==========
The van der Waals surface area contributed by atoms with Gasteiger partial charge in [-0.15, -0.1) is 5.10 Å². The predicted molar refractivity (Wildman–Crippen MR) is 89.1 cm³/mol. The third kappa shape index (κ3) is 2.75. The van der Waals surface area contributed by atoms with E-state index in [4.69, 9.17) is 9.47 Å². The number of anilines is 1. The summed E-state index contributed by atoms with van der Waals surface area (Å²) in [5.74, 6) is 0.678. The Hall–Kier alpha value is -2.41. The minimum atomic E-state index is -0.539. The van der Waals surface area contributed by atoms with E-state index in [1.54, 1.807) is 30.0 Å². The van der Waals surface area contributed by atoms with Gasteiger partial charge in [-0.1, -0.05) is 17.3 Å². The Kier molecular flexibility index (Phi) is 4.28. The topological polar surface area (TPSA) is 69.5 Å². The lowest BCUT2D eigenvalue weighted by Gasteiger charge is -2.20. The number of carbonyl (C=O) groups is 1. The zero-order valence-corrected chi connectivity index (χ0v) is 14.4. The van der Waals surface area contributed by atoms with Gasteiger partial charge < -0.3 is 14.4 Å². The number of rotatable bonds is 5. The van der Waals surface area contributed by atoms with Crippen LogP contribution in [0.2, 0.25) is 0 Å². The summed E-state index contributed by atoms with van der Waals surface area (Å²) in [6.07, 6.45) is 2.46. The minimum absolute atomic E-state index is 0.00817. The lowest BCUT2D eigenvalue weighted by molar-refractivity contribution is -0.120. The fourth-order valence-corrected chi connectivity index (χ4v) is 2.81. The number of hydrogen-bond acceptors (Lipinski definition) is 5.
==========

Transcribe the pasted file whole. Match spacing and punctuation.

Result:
The van der Waals surface area contributed by atoms with Gasteiger partial charge in [-0.15, -0.1) is 5.10 Å². The predicted molar refractivity (Wildman–Crippen MR) is 89.1 cm³/mol. The third kappa shape index (κ3) is 2.75. The van der Waals surface area contributed by atoms with E-state index in [4.69, 9.17) is 9.47 Å². The number of anilines is 1. The summed E-state index contributed by atoms with van der Waals surface area (Å²) in [5.74, 6) is 0.678. The Hall–Kier alpha value is -2.41. The minimum atomic E-state index is -0.539. The van der Waals surface area contributed by atoms with E-state index in [1.54, 1.807) is 30.0 Å². The van der Waals surface area contributed by atoms with Gasteiger partial charge in [-0.1, -0.05) is 17.3 Å². The Kier molecular flexibility index (Phi) is 4.28. The topological polar surface area (TPSA) is 69.5 Å². The lowest BCUT2D eigenvalue weighted by Gasteiger charge is -2.20. The number of carbonyl (C=O) groups is 1. The zero-order valence-corrected chi connectivity index (χ0v) is 14.4. The van der Waals surface area contributed by atoms with Gasteiger partial charge < -0.3 is 14.4 Å². The number of rotatable bonds is 5. The van der Waals surface area contributed by atoms with Crippen LogP contribution in [0.2, 0.25) is 0 Å². The summed E-state index contributed by atoms with van der Waals surface area (Å²) in [6.07, 6.45) is 2.46. The minimum absolute atomic E-state index is 0.00817. The lowest BCUT2D eigenvalue weighted by molar-refractivity contribution is -0.120. The fourth-order valence-corrected chi connectivity index (χ4v) is 2.81. The number of hydrogen-bond acceptors (Lipinski definition) is 5.